Chromebooks: A Quick Solution With Far-Reaching Consequences.

Leo Ambrogelly, Staff Reporter

Sage Creek prides itself on its innovative take on high school education. In addition to offering core classes like math, English, science, language and a variety of electives, SCHS offers two pathways: Engineering and Biomedical Science. Through these pathway classes, students gain skills that more tangibly apply to their future lives as professionals and citizens. Ultimately, Sage Creek has proven itself willing to buck trends in favor of new approaches that teach students more useful life skills. This can even be seen in Sage Creek’s list of “core values” listed on the front page of our school loop website. It seems that most everything at SCHS is built with this principle in mind, with only one notable exception: Chromebooks.

Google champions simplicity as one of Chromebooks’ core ideals, that much is apparent when you visit their ‘Meet ChromeOS’ web page. Although this ease of use may be beneficial when typing in Google Docs or when using Google Slides, it is highly detrimental to students’ ability to learn vital technical skills. As the world around us becomes increasingly dominated by circuitry and processors, a more detailed understanding of the machines that surround us becomes necessary. That understanding should be deeper than simple web browser use, in any case. Should students fail to understand technology when they are in high school, they will be unable to make beneficial choices later in life as consumers.

Photo by Leo Ambrogelly
Sophomore Emmerson Montgommery uses a Chromebook during Computer Repair Club to quickly record meeting notes on Google Docs. In spite of their downsides, Chromebooks can still be useful to students as everyday tools.

 Although it may seem like it at face value, Google’s efforts to introduce their products into a more educational setting are not quite altruistic. In exchange for providing chromebooks and other products, the corporation hopes to gain access to the next generation of computer users. According to a New York Times Article titled: ‘How Google Took Over The Classroom,’ some schools even encourage their students to graduate from Google learners to Google consumers.

“Every year, several million American students graduate from high school. And not only does Google make it easy for those who have school Google accounts to upload their trove of school Gmail, Docs and other files to regular Google consumer accounts  — but schools encourage them to do so.”

Chromebooks are the foundation of a Google-branded ‘walled garden’ being built around students. In keeping its operating system simple and easy to use, Google aims to limit the choices that students can make as consumers once they graduate high school.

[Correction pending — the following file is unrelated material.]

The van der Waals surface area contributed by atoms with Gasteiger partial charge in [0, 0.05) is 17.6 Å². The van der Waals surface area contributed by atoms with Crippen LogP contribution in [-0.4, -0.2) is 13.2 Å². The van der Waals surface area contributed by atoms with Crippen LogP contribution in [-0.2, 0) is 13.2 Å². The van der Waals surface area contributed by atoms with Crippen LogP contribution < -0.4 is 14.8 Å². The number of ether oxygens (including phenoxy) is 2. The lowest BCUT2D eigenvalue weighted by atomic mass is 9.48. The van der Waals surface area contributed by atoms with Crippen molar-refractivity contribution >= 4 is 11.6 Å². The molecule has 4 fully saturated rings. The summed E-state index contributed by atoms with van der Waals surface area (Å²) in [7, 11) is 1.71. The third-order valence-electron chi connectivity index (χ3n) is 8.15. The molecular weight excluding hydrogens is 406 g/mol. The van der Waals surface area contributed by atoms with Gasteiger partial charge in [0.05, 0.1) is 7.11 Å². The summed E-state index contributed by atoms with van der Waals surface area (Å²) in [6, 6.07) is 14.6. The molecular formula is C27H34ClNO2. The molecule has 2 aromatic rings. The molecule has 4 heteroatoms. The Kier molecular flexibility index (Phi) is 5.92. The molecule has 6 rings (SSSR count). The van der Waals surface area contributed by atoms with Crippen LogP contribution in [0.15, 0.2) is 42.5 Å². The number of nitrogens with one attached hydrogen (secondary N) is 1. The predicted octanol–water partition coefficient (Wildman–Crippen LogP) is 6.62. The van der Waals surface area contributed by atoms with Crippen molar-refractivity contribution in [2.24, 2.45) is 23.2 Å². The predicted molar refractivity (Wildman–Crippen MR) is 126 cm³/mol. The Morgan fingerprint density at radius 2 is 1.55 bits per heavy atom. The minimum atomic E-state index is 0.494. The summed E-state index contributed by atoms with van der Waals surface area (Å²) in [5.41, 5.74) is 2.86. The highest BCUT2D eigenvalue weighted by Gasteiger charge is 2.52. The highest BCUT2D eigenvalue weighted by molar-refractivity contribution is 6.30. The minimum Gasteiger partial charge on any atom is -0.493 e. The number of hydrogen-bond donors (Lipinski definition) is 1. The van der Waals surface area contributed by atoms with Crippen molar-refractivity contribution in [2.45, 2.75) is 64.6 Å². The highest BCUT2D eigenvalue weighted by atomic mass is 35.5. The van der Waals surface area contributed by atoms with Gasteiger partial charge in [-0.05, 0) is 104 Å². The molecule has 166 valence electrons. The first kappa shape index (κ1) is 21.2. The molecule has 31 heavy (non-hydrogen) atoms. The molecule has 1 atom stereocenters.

In the open market, there exist many consumer and privacy-friendly alternatives to Google’s line of products; however, many of these alternatives demand technical skill from the end user. Students who are taught exclusively using Chromebooks are simply denied the ability to choose those alternatives.

That very same lack of technical skill may even have larger implications for our planet’s future. One article from United Nations University demonstrates as much.

“Experts foresee a further 17% increase — to 52.2 million metric tonnes of e-waste by 2021 — the fastest growing part of the world’s domestic waste stream.”

Repairing technology requires a great deal of technical skill. For much of the population, computers resemble a black box; they can be used to accomplish tasks, but their inner workings remain arcane and mysterious. Therefore, it is far simpler to throw away old or malfunctioning electronics. By failing to teach students those technical skills, Chromebooks help perpetuate this attitude towards tech, and the ‘throw it away’ mentality that follows.

Although Chromebooks may be beneficial in some aspects, they ultimately fail to support SCHS’ “core value” aspirations as a school. Unlike many of the other innovations put in place at Sage Creek, they do not teach students vital skills that will help them make better choices. They may be convenient, but that convenience comes at a great cost to students and the planet.